Effects of urban-induced mutations on ecology, evolution and health

Marc T.J. Johnson, Irtaqa Arif, Francesco Marchetti, Jason Munshi-South, Rob W. Ness, Marta Szulkin, Brian C. Verrelli, Carole L. Yauk, Daniel N. Anstett, Warren Booth, Aude E. Caizergues, Elizabeth J. Carlen, Anthony Dant, Josefa González, César González Lagos, Madeleine Oman, Megan Phifer-Rixey, Diana J. Rennison, Michael S. Rosenberg, Kristin M. Winchell

Research output: Contribution to journalArticlepeer-review


Increasing evidence suggests that urbanization is associated with higher mutation rates, which can affect the health and evolution of organisms that inhabit cities. Elevated pollution levels in urban areas can induce DNA damage, leading to de novo mutations. Studies on mutations induced by urban pollution are most prevalent in humans and microorganisms, whereas studies of non-human eukaryotes are rare, even though increased mutation rates have the potential to affect organisms and their populations in contemporary time. Our Perspective explores how higher mutation rates in urban environments could impact the fitness, ecology and evolution of populations. Most mutations will be neutral or deleterious, and higher mutation rates associated with elevated pollution in urban populations can increase the risk of cancer in humans and potentially other species. We highlight the potential for urban-driven increased deleterious mutational loads in some organisms, which could lead to a decline in population growth of a wide diversity of organisms. Although beneficial mutations are expected to be rare, we argue that higher mutation rates in urban areas could influence adaptive evolution, especially in organisms with short generation times. Finally, we explore avenues for future research to better understand the effects of urban-induced mutations on the fitness, ecology and evolution of city-dwelling organisms.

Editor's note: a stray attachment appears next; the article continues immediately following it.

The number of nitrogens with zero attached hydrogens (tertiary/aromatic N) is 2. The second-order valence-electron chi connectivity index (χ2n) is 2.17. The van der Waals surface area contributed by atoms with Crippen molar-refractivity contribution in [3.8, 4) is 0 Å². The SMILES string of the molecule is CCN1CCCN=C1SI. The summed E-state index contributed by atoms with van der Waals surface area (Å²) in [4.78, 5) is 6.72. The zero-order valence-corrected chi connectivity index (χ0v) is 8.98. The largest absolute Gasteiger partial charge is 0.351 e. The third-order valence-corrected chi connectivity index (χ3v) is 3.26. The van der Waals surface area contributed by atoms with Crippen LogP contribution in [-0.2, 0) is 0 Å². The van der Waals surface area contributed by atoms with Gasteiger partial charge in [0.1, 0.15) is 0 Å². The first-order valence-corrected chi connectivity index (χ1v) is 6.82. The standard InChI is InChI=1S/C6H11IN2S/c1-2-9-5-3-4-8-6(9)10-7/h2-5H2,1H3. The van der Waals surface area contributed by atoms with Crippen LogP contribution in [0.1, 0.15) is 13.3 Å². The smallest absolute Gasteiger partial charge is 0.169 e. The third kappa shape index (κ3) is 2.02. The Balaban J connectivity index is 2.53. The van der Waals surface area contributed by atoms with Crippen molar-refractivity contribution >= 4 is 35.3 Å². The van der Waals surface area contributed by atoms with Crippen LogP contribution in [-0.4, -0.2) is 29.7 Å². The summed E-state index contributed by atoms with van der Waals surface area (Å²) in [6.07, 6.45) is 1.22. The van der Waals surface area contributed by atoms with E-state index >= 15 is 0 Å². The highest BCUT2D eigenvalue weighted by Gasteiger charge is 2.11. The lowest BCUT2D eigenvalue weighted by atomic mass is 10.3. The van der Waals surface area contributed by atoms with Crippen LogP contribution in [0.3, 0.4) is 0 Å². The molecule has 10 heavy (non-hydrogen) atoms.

Original languageEnglish (US)
Pages (from-to)1074-1086
Number of pages13
JournalNature Ecology and Evolution
Issue number6
StatePublished - Jun 2024

ASJC Scopus subject areas

  • Ecology, Evolution, Behavior and Systematics
  • Ecology


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